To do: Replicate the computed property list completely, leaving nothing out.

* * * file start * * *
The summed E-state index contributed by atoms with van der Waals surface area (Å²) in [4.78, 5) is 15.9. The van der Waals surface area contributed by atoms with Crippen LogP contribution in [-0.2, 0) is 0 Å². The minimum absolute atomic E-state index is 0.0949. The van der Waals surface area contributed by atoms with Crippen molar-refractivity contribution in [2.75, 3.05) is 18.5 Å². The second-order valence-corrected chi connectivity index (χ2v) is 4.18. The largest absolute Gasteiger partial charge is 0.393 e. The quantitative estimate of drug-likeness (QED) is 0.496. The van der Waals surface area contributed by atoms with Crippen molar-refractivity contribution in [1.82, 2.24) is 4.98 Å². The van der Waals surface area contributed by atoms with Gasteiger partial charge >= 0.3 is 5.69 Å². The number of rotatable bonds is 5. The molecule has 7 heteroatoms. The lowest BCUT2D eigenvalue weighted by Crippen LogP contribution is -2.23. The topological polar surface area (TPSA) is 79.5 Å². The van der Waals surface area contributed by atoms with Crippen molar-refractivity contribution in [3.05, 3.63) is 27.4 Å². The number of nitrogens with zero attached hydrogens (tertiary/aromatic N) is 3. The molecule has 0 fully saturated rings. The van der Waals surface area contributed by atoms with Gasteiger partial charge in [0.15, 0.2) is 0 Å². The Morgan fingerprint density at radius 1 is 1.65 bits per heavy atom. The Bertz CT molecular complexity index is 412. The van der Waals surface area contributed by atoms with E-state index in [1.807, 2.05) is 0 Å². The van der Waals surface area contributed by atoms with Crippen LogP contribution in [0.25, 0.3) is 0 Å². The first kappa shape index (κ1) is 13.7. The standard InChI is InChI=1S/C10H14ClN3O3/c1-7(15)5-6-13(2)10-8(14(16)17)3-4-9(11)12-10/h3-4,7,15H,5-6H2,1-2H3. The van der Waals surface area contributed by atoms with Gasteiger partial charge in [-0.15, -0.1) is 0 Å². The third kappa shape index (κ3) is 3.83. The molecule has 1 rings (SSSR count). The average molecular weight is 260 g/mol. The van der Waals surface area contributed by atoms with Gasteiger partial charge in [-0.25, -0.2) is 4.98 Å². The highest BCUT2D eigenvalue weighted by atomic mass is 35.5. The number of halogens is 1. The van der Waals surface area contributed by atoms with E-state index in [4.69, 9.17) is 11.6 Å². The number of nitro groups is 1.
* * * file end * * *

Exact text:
The summed E-state index contributed by atoms with van der Waals surface area (Å²) in [4.78, 5) is 15.9. The van der Waals surface area contributed by atoms with Crippen LogP contribution in [-0.2, 0) is 0 Å². The minimum absolute atomic E-state index is 0.0949. The van der Waals surface area contributed by atoms with Crippen molar-refractivity contribution in [2.75, 3.05) is 18.5 Å². The second-order valence-corrected chi connectivity index (χ2v) is 4.18. The largest absolute Gasteiger partial charge is 0.393 e. The quantitative estimate of drug-likeness (QED) is 0.496. The van der Waals surface area contributed by atoms with Crippen molar-refractivity contribution in [1.82, 2.24) is 4.98 Å². The van der Waals surface area contributed by atoms with Gasteiger partial charge >= 0.3 is 5.69 Å². The number of rotatable bonds is 5. The molecule has 7 heteroatoms. The lowest BCUT2D eigenvalue weighted by Crippen LogP contribution is -2.23. The topological polar surface area (TPSA) is 79.5 Å². The van der Waals surface area contributed by atoms with Crippen molar-refractivity contribution in [3.05, 3.63) is 27.4 Å². The number of nitrogens with zero attached hydrogens (tertiary/aromatic N) is 3. The molecule has 0 fully saturated rings. The van der Waals surface area contributed by atoms with Gasteiger partial charge in [0.15, 0.2) is 0 Å². The Morgan fingerprint density at radius 1 is 1.65 bits per heavy atom. The Bertz CT molecular complexity index is 412. The van der Waals surface area contributed by atoms with E-state index in [1.807, 2.05) is 0 Å². The van der Waals surface area contributed by atoms with Crippen LogP contribution in [0.25, 0.3) is 0 Å². The first kappa shape index (κ1) is 13.7. The standard InChI is InChI=1S/C10H14ClN3O3/c1-7(15)5-6-13(2)10-8(14(16)17)3-4-9(11)12-10/h3-4,7,15H,5-6H2,1-2H3. The van der Waals surface area contributed by atoms with Gasteiger partial charge in [-0.15, -0.1) is 0 Å². The third kappa shape index (κ3) is 3.83. The molecule has 1 rings (SSSR count). The average molecular weight is 260 g/mol. The van der Waals surface area contributed by atoms with Gasteiger partial charge in [-0.25, -0.2) is 4.98 Å². The highest BCUT2D eigenvalue weighted by atomic mass is 35.5. The number of halogens is 1. The van der Waals surface area contributed by atoms with E-state index in [4.69, 9.17) is 11.6 Å². The number of nitro groups is 1.